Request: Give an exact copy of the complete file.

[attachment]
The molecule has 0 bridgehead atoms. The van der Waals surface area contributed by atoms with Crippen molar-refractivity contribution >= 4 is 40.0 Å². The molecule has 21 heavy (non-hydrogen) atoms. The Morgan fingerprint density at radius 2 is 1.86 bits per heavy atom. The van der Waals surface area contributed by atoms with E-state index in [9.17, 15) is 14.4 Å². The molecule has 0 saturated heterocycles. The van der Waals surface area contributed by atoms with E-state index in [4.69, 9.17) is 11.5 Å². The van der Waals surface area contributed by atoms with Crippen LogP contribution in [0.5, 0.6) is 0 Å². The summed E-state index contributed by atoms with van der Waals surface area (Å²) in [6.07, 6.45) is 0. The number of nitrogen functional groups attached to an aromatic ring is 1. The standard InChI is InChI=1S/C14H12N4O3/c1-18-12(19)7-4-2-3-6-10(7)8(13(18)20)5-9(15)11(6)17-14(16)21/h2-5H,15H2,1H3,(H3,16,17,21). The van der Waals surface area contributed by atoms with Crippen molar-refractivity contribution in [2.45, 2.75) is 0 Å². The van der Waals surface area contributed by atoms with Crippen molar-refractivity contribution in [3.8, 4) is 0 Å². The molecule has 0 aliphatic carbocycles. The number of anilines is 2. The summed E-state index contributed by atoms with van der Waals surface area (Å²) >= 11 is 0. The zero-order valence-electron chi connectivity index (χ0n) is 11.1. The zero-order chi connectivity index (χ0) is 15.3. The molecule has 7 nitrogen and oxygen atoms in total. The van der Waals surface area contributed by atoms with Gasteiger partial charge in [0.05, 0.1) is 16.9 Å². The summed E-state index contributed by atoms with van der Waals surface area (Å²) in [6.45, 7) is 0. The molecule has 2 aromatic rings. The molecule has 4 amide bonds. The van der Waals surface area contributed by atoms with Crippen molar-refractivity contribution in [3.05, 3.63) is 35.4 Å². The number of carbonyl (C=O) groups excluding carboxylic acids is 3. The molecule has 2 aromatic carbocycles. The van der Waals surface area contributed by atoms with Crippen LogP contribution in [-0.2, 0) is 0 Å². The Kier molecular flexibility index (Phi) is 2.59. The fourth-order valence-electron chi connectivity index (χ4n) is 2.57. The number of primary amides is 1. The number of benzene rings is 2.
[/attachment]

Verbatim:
The molecule has 0 bridgehead atoms. The van der Waals surface area contributed by atoms with Crippen molar-refractivity contribution >= 4 is 40.0 Å². The molecule has 21 heavy (non-hydrogen) atoms. The Morgan fingerprint density at radius 2 is 1.86 bits per heavy atom. The van der Waals surface area contributed by atoms with E-state index in [9.17, 15) is 14.4 Å². The molecule has 0 saturated heterocycles. The van der Waals surface area contributed by atoms with E-state index in [4.69, 9.17) is 11.5 Å². The van der Waals surface area contributed by atoms with Crippen LogP contribution in [0.5, 0.6) is 0 Å². The summed E-state index contributed by atoms with van der Waals surface area (Å²) in [6.07, 6.45) is 0. The number of nitrogen functional groups attached to an aromatic ring is 1. The standard InChI is InChI=1S/C14H12N4O3/c1-18-12(19)7-4-2-3-6-10(7)8(13(18)20)5-9(15)11(6)17-14(16)21/h2-5H,15H2,1H3,(H3,16,17,21). The van der Waals surface area contributed by atoms with Crippen molar-refractivity contribution in [2.45, 2.75) is 0 Å². The van der Waals surface area contributed by atoms with Crippen molar-refractivity contribution in [3.8, 4) is 0 Å². The molecule has 0 aliphatic carbocycles. The number of anilines is 2. The summed E-state index contributed by atoms with van der Waals surface area (Å²) >= 11 is 0. The zero-order valence-electron chi connectivity index (χ0n) is 11.1. The zero-order chi connectivity index (χ0) is 15.3. The molecule has 7 nitrogen and oxygen atoms in total. The van der Waals surface area contributed by atoms with Gasteiger partial charge in [0.05, 0.1) is 16.9 Å². The summed E-state index contributed by atoms with van der Waals surface area (Å²) in [6.45, 7) is 0. The molecule has 2 aromatic rings. The molecule has 4 amide bonds. The van der Waals surface area contributed by atoms with Crippen molar-refractivity contribution in [3.05, 3.63) is 35.4 Å². The number of carbonyl (C=O) groups excluding carboxylic acids is 3. The molecule has 2 aromatic carbocycles. The van der Waals surface area contributed by atoms with Crippen LogP contribution in [-0.2, 0) is 0 Å². The Kier molecular flexibility index (Phi) is 2.59. The fourth-order valence-electron chi connectivity index (χ4n) is 2.57. The number of primary amides is 1. The number of benzene rings is 2.